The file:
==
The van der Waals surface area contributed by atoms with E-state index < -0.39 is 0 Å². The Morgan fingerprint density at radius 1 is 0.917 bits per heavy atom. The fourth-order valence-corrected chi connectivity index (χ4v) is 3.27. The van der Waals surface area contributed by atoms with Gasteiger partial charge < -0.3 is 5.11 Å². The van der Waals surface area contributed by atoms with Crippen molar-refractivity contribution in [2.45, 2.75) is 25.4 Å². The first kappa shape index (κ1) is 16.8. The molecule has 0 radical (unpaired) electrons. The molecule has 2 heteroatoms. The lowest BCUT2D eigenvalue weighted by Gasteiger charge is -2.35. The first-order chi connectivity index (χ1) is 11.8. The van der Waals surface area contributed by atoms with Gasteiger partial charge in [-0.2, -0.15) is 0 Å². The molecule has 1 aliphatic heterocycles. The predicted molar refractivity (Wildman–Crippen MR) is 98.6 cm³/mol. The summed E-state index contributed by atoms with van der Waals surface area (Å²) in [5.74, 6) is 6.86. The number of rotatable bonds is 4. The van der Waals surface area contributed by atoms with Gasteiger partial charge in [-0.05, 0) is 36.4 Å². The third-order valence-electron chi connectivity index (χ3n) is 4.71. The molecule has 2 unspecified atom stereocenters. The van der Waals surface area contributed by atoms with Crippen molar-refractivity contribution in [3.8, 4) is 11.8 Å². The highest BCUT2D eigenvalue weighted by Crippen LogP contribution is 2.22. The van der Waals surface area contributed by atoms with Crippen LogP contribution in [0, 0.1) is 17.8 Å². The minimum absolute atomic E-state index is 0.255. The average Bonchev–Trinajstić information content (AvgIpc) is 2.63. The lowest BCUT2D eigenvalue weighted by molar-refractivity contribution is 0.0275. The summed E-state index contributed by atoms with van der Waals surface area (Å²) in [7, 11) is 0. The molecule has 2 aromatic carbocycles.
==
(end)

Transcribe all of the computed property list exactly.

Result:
The van der Waals surface area contributed by atoms with E-state index < -0.39 is 0 Å². The Morgan fingerprint density at radius 1 is 0.917 bits per heavy atom. The fourth-order valence-corrected chi connectivity index (χ4v) is 3.27. The van der Waals surface area contributed by atoms with Gasteiger partial charge < -0.3 is 5.11 Å². The van der Waals surface area contributed by atoms with Crippen molar-refractivity contribution in [2.45, 2.75) is 25.4 Å². The first kappa shape index (κ1) is 16.8. The molecule has 0 radical (unpaired) electrons. The molecule has 2 heteroatoms. The lowest BCUT2D eigenvalue weighted by Gasteiger charge is -2.35. The first-order chi connectivity index (χ1) is 11.8. The van der Waals surface area contributed by atoms with Gasteiger partial charge in [-0.2, -0.15) is 0 Å². The molecule has 1 aliphatic heterocycles. The predicted molar refractivity (Wildman–Crippen MR) is 98.6 cm³/mol. The summed E-state index contributed by atoms with van der Waals surface area (Å²) in [5.74, 6) is 6.86. The number of rotatable bonds is 4. The van der Waals surface area contributed by atoms with Gasteiger partial charge in [-0.05, 0) is 36.4 Å². The third-order valence-electron chi connectivity index (χ3n) is 4.71. The molecule has 2 unspecified atom stereocenters. The van der Waals surface area contributed by atoms with Crippen molar-refractivity contribution in [3.8, 4) is 11.8 Å². The highest BCUT2D eigenvalue weighted by Crippen LogP contribution is 2.22. The van der Waals surface area contributed by atoms with Crippen LogP contribution in [0, 0.1) is 17.8 Å². The minimum absolute atomic E-state index is 0.255. The average Bonchev–Trinajstić information content (AvgIpc) is 2.63. The lowest BCUT2D eigenvalue weighted by molar-refractivity contribution is 0.0275. The summed E-state index contributed by atoms with van der Waals surface area (Å²) in [7, 11) is 0. The molecule has 2 aromatic carbocycles.